We offer a brief History up to the 7th of May, 2015. On that date, a Preferred Route, was selected.
- See a High Resolution Map of the Multi-routes by Arup - P.D.F. (open in a new window).
- The Year - 2000 - Hands Across the Corrib - Irish Times
The N6 Galway City Transport Project is a replacement of sorts, for the Galway City Outer Bypass, which seems to be stuck.
The Irish Times, made a great job of explaining the why and where of it all. Two paragraphs from that document are very important;
"All of the six road corridors lie south of the previous proposed project, which was first mooted in 1999. An Bord Pleanála refused permission for the western section on environmental grounds and the Supreme Court quashed permission for the eastern section."
"The selection of so many options is intended to meet the requirements of EU Habitats Directive’s article 6 (4) clause. Under this clause, a project located in a sensitive habitat may be approved if a case can be made that there are no alternatives."
Each pass through the Parish of Castlegar, Galway, connecting the N6 at the Coolough Townland to the Western side of the Corrib River. Coolough, is where the the N6, currently ends at a Junction (formely known as the Coolagh Roundabout). The proposed routes begin East of this current Junction, to provide continuity or a sweeping effect..
This affair begins to heat up around February, 2015. Meetings are arranged, and confusion is rife.
Early March - a delegation of Councillors and Consultants, may head to Brussels in a bid to re-hash or salvage the original Outer City Bypass.
- Briarhill National School, may be greeted by the Green Route Corridoor, at the South Western end of its Site - its new Access Entrance, included. See high res. map, new window.
- Poll na Preachan, may have more looking at it, than Crows. As will the Boreen by it.
- Menlo Village, really "gets it in the Neck", from the same Colour. The old Stone Pillar and Cottage, may be consumed. See Hi-Res. image overlayed on Google (new window).
- Coolough Townland (to the South), attracts a lot of colouring and might even be a template for a Children's Book.
- Killoughter, is flanked on the West, but it could have went directly down The Lane, for maximum effect?
- Parkmore Village is spared, while Two Mile Ditch get a few rubs.
- The School Road (Castlegar Townland), gets two colours at once - while Ballygurrane and the West end of Ballindooley Village, need not be offended by exclusion.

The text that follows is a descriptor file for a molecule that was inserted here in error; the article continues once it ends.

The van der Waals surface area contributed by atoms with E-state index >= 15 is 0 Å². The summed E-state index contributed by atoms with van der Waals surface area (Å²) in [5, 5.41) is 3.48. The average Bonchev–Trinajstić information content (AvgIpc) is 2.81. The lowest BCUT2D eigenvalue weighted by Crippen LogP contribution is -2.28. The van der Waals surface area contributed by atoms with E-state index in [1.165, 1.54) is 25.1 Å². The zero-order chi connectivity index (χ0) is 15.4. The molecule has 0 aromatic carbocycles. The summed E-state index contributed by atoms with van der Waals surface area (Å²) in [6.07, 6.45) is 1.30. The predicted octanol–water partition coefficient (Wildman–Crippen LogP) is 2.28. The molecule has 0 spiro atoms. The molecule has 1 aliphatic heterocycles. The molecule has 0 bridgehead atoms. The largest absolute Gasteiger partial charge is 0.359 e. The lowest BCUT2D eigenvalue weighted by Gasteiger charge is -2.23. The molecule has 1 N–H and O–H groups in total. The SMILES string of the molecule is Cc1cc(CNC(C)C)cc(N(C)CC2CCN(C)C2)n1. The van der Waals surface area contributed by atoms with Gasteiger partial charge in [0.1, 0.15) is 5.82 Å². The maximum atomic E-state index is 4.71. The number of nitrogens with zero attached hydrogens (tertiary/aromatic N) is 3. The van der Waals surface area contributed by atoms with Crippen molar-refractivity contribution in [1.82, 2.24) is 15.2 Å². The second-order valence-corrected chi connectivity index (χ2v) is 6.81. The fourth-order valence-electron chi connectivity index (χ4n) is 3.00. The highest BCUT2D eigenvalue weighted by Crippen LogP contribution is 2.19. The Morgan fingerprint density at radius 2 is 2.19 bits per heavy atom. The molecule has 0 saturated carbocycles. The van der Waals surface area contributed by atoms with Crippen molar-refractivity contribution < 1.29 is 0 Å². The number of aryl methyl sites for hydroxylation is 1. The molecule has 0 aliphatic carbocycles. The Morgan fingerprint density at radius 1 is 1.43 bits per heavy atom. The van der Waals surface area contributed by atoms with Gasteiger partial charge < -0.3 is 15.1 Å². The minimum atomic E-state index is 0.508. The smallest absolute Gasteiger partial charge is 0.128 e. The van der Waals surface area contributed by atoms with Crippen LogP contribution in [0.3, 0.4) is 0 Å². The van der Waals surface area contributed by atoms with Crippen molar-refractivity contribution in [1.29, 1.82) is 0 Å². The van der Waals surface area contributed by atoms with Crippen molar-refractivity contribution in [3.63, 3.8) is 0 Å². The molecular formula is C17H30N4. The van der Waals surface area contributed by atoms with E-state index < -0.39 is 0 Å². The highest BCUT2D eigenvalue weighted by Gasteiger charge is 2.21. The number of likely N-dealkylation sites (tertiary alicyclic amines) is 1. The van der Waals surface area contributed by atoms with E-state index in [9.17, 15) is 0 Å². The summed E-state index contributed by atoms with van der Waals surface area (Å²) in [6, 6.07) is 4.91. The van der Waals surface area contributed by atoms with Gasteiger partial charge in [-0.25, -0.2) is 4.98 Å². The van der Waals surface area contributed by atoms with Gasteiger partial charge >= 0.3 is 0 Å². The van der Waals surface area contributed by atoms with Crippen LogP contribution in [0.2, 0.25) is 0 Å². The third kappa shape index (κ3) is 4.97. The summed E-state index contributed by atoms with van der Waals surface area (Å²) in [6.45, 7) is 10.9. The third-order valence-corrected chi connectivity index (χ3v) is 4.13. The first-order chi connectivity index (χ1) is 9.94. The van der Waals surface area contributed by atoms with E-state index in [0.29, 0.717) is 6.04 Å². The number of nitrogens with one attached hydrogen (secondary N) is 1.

- "Light rail is very expensive and the density of Galway city is too spread out. You need a city population of 250,000 for it to work and it doesn't solve the problems outside the city," said Mr Timmins.
Sean Ryan and his brother Richard would both lose their homes along with those of eight neighbours if the green route is chosen. Indo - April, '15.
The Low Resolution Base Maps seem old, and can be difficult to relate to today. The Green Route in Two Mile Ditch, for example, doesn't reveal the modern entity of Roadstone for reference. Contour Lines are throughout, and can be both helpful and confusing.
The High Resolution Map tells another story. You might say, that these Maps are not generally accessible (by March, 2015) in that one's P.D.F. Reader is not up to Date (try this), or that one's Processor, is too Old and not able to load a file which is somewhere in the region of 10.3 MB. However, an Old X.P., should be able enough.
See one of the Back Gates to the Racecourse, and its level of detail is impressive.
Another, of Bothar Na Coiste in high resolution.
^ School Road, Castlegar Townland.
^ Parkmore / Tuam Road / Castlegar
^ Green Route, Two Mile Ditch,
Donnellans Cross, Ballybrit / Breanloughaun
^ Ballybrit Crescent towards Racecourse.
- Lewis Lesley, Professor Emeritus at Liverpool John Moores University - The number of trips made by people travelling from outside through the city to an external destination is less than five per cent of Galway’s traffic. ( Galway Independent, Feb. 25th ). He advocates Trams.
- Still in this Month, many are not aware of whether routes are fly-overs, under-passes, or brutally through some locations and structures. One presumes that you must ask ARUP for particulars.
- March - Sweetman favours the Pink Route.
- If we can accept that confusion was rife before, nothing much has happened since to dilute it. The Ten Person Delegation are off to Brussels to try to revisit the original Galway Outer City Bypass, with The European Commission and M.E.P.'s.. "The Executives of both Galway City and County Councils and Arup Consulting Engineers have maintained that, as the proposed N6 Transport Project is an alternative, an IROPI application will not be successful" ( the Galway Independent, 1/04/15).
One wonders why there are County Councillors heading East for such discussions unless they wish to advance this by some mechanism other that the IROPI ? No hint yet.